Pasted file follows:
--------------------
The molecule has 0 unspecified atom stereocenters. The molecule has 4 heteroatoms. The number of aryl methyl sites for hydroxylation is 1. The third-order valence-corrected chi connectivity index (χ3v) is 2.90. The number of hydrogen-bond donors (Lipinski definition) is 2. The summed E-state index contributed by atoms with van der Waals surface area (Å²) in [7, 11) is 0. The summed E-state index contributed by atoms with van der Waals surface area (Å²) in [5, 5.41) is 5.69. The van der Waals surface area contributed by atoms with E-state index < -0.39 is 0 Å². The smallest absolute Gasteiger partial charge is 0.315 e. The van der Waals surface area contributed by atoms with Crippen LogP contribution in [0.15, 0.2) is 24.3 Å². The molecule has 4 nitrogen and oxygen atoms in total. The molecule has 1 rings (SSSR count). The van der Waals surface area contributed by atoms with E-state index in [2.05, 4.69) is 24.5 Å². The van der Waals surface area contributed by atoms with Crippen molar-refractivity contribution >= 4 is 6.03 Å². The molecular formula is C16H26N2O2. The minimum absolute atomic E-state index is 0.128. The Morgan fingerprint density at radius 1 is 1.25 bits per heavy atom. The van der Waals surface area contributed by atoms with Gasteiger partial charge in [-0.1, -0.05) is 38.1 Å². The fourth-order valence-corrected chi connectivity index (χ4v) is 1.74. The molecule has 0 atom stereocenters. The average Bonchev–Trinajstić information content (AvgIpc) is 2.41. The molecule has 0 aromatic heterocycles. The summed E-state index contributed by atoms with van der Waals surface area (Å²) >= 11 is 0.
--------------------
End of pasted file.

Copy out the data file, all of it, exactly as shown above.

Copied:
The molecule has 0 unspecified atom stereocenters. The molecule has 4 heteroatoms. The number of aryl methyl sites for hydroxylation is 1. The third-order valence-corrected chi connectivity index (χ3v) is 2.90. The number of hydrogen-bond donors (Lipinski definition) is 2. The summed E-state index contributed by atoms with van der Waals surface area (Å²) in [7, 11) is 0. The summed E-state index contributed by atoms with van der Waals surface area (Å²) in [5, 5.41) is 5.69. The van der Waals surface area contributed by atoms with E-state index < -0.39 is 0 Å². The smallest absolute Gasteiger partial charge is 0.315 e. The van der Waals surface area contributed by atoms with Crippen LogP contribution in [0.15, 0.2) is 24.3 Å². The molecule has 4 nitrogen and oxygen atoms in total. The molecule has 1 rings (SSSR count). The van der Waals surface area contributed by atoms with E-state index in [2.05, 4.69) is 24.5 Å². The van der Waals surface area contributed by atoms with Crippen molar-refractivity contribution >= 4 is 6.03 Å². The molecular formula is C16H26N2O2. The minimum absolute atomic E-state index is 0.128. The Morgan fingerprint density at radius 1 is 1.25 bits per heavy atom. The van der Waals surface area contributed by atoms with Gasteiger partial charge in [-0.1, -0.05) is 38.1 Å². The fourth-order valence-corrected chi connectivity index (χ4v) is 1.74. The molecule has 0 atom stereocenters. The average Bonchev–Trinajstić information content (AvgIpc) is 2.41. The molecule has 0 aromatic heterocycles. The summed E-state index contributed by atoms with van der Waals surface area (Å²) >= 11 is 0.